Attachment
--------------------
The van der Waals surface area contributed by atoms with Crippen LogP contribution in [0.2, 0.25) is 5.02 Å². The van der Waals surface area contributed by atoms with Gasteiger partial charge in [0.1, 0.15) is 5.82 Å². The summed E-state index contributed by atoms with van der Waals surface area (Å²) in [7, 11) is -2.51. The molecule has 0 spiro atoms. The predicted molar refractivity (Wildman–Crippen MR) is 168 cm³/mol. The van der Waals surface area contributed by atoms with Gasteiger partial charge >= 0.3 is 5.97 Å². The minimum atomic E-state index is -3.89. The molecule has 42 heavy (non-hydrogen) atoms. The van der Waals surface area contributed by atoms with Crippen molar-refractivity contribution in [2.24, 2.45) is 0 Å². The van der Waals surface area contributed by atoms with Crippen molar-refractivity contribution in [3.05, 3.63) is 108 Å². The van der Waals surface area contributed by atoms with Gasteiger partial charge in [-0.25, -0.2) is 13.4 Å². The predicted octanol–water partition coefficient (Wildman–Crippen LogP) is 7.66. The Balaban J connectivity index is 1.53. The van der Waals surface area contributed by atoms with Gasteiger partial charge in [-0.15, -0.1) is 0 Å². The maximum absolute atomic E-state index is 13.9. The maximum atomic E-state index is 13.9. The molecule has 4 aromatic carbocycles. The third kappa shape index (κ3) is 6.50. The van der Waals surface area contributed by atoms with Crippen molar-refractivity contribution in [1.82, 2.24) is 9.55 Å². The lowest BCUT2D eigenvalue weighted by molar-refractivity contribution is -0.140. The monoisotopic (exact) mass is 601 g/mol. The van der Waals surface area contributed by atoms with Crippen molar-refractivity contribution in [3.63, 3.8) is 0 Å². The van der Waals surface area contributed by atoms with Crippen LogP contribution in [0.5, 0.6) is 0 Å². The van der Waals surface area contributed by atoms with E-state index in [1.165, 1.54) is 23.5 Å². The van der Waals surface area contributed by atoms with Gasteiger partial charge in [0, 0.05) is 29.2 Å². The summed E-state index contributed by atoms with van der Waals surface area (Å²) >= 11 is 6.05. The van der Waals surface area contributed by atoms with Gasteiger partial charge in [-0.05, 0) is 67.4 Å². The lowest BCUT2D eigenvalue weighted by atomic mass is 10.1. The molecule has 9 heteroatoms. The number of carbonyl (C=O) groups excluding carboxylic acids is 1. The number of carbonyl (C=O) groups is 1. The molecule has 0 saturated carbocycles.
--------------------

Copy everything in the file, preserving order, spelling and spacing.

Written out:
The van der Waals surface area contributed by atoms with Crippen LogP contribution in [0.2, 0.25) is 5.02 Å². The van der Waals surface area contributed by atoms with Gasteiger partial charge in [0.1, 0.15) is 5.82 Å². The summed E-state index contributed by atoms with van der Waals surface area (Å²) in [7, 11) is -2.51. The molecule has 0 spiro atoms. The predicted molar refractivity (Wildman–Crippen MR) is 168 cm³/mol. The van der Waals surface area contributed by atoms with Gasteiger partial charge >= 0.3 is 5.97 Å². The minimum atomic E-state index is -3.89. The molecule has 42 heavy (non-hydrogen) atoms. The van der Waals surface area contributed by atoms with Crippen molar-refractivity contribution in [2.24, 2.45) is 0 Å². The van der Waals surface area contributed by atoms with Crippen molar-refractivity contribution in [3.05, 3.63) is 108 Å². The van der Waals surface area contributed by atoms with Gasteiger partial charge in [-0.25, -0.2) is 13.4 Å². The predicted octanol–water partition coefficient (Wildman–Crippen LogP) is 7.66. The Balaban J connectivity index is 1.53. The van der Waals surface area contributed by atoms with Gasteiger partial charge in [-0.15, -0.1) is 0 Å². The maximum absolute atomic E-state index is 13.9. The maximum atomic E-state index is 13.9. The molecule has 4 aromatic carbocycles. The third kappa shape index (κ3) is 6.50. The van der Waals surface area contributed by atoms with Crippen molar-refractivity contribution in [1.82, 2.24) is 9.55 Å². The lowest BCUT2D eigenvalue weighted by molar-refractivity contribution is -0.140. The monoisotopic (exact) mass is 601 g/mol. The van der Waals surface area contributed by atoms with Crippen molar-refractivity contribution in [3.63, 3.8) is 0 Å². The van der Waals surface area contributed by atoms with Crippen LogP contribution in [0.5, 0.6) is 0 Å². The van der Waals surface area contributed by atoms with E-state index in [1.165, 1.54) is 23.5 Å². The van der Waals surface area contributed by atoms with Gasteiger partial charge in [0, 0.05) is 29.2 Å². The summed E-state index contributed by atoms with van der Waals surface area (Å²) >= 11 is 6.05. The van der Waals surface area contributed by atoms with Gasteiger partial charge in [-0.05, 0) is 67.4 Å². The lowest BCUT2D eigenvalue weighted by atomic mass is 10.1. The molecule has 9 heteroatoms. The number of carbonyl (C=O) groups excluding carboxylic acids is 1. The number of carbonyl (C=O) groups is 1. The molecule has 0 saturated carbocycles.